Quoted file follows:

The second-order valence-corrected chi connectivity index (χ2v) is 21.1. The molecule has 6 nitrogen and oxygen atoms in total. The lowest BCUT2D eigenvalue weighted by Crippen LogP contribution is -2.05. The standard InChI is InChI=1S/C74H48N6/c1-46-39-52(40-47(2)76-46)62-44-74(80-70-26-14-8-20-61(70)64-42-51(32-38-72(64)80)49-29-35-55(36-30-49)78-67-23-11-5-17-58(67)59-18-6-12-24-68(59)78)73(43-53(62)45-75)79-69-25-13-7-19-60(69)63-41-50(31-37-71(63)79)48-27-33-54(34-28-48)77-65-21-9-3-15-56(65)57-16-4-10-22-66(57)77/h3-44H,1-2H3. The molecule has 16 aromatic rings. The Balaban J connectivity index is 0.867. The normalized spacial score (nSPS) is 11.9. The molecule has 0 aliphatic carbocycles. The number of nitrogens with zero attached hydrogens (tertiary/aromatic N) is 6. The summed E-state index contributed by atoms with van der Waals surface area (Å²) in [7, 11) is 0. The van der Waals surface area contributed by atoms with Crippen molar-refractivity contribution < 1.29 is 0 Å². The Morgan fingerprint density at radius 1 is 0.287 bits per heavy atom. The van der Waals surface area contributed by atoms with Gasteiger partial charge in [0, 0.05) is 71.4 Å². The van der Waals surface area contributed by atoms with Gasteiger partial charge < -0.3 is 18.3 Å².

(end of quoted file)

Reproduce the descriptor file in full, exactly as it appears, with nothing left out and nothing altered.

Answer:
The second-order valence-corrected chi connectivity index (χ2v) is 21.1. The molecule has 6 nitrogen and oxygen atoms in total. The lowest BCUT2D eigenvalue weighted by Crippen LogP contribution is -2.05. The standard InChI is InChI=1S/C74H48N6/c1-46-39-52(40-47(2)76-46)62-44-74(80-70-26-14-8-20-61(70)64-42-51(32-38-72(64)80)49-29-35-55(36-30-49)78-67-23-11-5-17-58(67)59-18-6-12-24-68(59)78)73(43-53(62)45-75)79-69-25-13-7-19-60(69)63-41-50(31-37-71(63)79)48-27-33-54(34-28-48)77-65-21-9-3-15-56(65)57-16-4-10-22-66(57)77/h3-44H,1-2H3. The molecule has 16 aromatic rings. The Balaban J connectivity index is 0.867. The normalized spacial score (nSPS) is 11.9. The molecule has 0 aliphatic carbocycles. The number of nitrogens with zero attached hydrogens (tertiary/aromatic N) is 6. The summed E-state index contributed by atoms with van der Waals surface area (Å²) in [7, 11) is 0. The van der Waals surface area contributed by atoms with Crippen molar-refractivity contribution < 1.29 is 0 Å². The Morgan fingerprint density at radius 1 is 0.287 bits per heavy atom. The van der Waals surface area contributed by atoms with Gasteiger partial charge in [0, 0.05) is 71.4 Å². The van der Waals surface area contributed by atoms with Gasteiger partial charge < -0.3 is 18.3 Å².